Thursday, 13 August 2009

'Dead Girl': rape as entertainment

Warning: triggering material

I couldn't bring myself to watch the trailer for the movie Dead Girl. And I don't particularly feel I need to see a preview of a horror film about rape, torture, violence and murder of women to conclude that it's a vile piece of shit. Contexts, a sociological website, links to reviews of the film and gives a plot synopsis. The plot alone was enough to make me feel ill.

Favourable reviews of Dead Girl have included words like 'audacious'. Language like this dignifies the utter misogyny of this sort of shit - and the fact that those who enjoy it are the same kind of people who like the idea of snuff films. Cheap thrills for the lowest common denominator, contemptibly dressed up with words like 'edgy' to insult the intelligence of women, and give a veneer of respectability to the men who watch and enjoy.

The timeless irony applies. You complain about crap like this, and you give it publicity. But is that worse than allowing brutalisation of women to persist as a form of entertainment?


Brett Dale said...

How can people watch this BS? Perhaps i should ask, how can people make BS like this?

Anonymous said...

Here's another perspective

Still doesn't really sound like my kind of film!

Anonymous said...

The feministing website does offer a different perspective.
You have taken exactly what you wanted out of the plot synopsis. And that is up to you. And it is up to you to post your opinion on your blog.
And it is up to you to come up with your own ideas without having watched the film.
To write such damning, emotive words about something you have not actually bothered to analyse yourself, well that's up to you too.
Enjoy your baseless opinion.
Keep self-perpetuating.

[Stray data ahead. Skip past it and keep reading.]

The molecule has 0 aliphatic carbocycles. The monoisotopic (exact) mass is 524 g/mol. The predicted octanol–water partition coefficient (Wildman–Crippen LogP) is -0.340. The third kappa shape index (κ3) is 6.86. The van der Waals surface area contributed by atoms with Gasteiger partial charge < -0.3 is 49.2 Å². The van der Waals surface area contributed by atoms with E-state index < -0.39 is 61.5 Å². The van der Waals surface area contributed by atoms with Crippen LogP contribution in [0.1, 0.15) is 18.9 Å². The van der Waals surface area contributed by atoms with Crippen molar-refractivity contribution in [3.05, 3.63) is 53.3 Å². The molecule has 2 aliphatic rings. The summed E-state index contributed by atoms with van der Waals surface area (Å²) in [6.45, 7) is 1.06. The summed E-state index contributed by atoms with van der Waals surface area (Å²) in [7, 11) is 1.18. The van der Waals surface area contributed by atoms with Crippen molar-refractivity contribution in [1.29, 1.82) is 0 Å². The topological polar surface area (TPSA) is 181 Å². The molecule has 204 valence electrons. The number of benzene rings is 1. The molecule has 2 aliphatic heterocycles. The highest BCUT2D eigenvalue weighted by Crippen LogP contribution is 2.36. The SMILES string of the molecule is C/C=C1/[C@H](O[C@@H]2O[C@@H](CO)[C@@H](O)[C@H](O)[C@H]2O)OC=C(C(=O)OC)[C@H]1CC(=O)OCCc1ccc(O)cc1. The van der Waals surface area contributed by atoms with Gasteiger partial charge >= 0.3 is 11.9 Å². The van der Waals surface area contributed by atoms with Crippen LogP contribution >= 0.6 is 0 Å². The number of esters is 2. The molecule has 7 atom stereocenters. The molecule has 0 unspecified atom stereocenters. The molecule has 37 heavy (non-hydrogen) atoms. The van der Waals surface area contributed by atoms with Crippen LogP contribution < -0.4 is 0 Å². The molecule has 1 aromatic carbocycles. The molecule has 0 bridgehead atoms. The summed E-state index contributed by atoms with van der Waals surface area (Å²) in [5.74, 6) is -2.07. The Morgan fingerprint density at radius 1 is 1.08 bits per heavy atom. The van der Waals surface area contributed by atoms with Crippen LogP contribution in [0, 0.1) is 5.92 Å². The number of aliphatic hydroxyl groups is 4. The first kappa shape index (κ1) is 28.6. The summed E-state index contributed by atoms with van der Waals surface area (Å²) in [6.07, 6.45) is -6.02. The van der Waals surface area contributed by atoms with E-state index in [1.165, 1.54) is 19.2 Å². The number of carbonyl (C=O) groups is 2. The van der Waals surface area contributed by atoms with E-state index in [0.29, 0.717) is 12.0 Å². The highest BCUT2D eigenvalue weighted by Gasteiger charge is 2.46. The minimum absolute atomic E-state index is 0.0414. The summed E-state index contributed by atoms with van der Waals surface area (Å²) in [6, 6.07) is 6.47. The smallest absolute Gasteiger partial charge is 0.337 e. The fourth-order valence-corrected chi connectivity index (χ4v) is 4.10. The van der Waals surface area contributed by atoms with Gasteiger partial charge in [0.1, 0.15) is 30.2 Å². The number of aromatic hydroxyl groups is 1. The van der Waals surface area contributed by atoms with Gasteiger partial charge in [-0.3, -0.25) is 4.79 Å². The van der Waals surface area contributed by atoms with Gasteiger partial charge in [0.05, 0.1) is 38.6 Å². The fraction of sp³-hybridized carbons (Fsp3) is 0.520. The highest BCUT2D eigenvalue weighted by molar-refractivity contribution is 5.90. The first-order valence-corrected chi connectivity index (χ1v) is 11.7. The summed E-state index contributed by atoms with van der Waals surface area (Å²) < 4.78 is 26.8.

stargazer said...

and that's not an emotive little rant, anon at 12.45? read the comments at the context site, and att he feministing link, and you'll see that there are some very disturbing elements to the film, as told by those who've watched it.

in particular, do we really need more films that show violence against women, treat women as inanimate objects, treat all the male characters as basically bad people?

Anna said...

What's your take on the movie, Anon at 12.45?

Tidge said...

i have a copy of this, but haven't watched it yet. the reason i got a copy was becasue of the feministing discussion. i don't see it as being all that different to 'teeth', which was definitively feminist.

"in particular, do we really need more films that show violence against women, treat women as inanimate objects, treat all the male characters as basically bad people?"
- no, we don't, but we do need more films which make people reflect uncomfortably on their consumption of such texts, which i have a feeling is what 'teeth' and 'dead girl' are up to.

Anna said...

I'll be keen to hear your take on it, Tidge. I'd also be interested to know who'll watch this movie - I have it suspicion it won't be feminists primarily.

I don't have a problem with portrayals of rape or other violence when they serve a purpose. I had this conversation with someone else recently, and the only example I could think of was 'A Clockwork Orange'. My sister-and-law found the sexual violence in it so offensive that she (and others) walked out of the theatre. I didn't have a problem with it because it was making a point. (Admittedly, the violence is stylised and kind of silly - I don't think a viewer today would be too put off by it.)

I don't at all like violence for the sake of it, or violence that pretends to have a social commentary purpose but is actually just trying to appeal to munters. I'm thinking of the people who went to Mel Gibson's 'The Passion of the Christ' because the Christianity gave them a happy veneer for anti-Semetic bloodlust...

Of course, you can't stop sadistic munters from being titillated even by portrayals of violence which have a serious purpose.

Hugh said...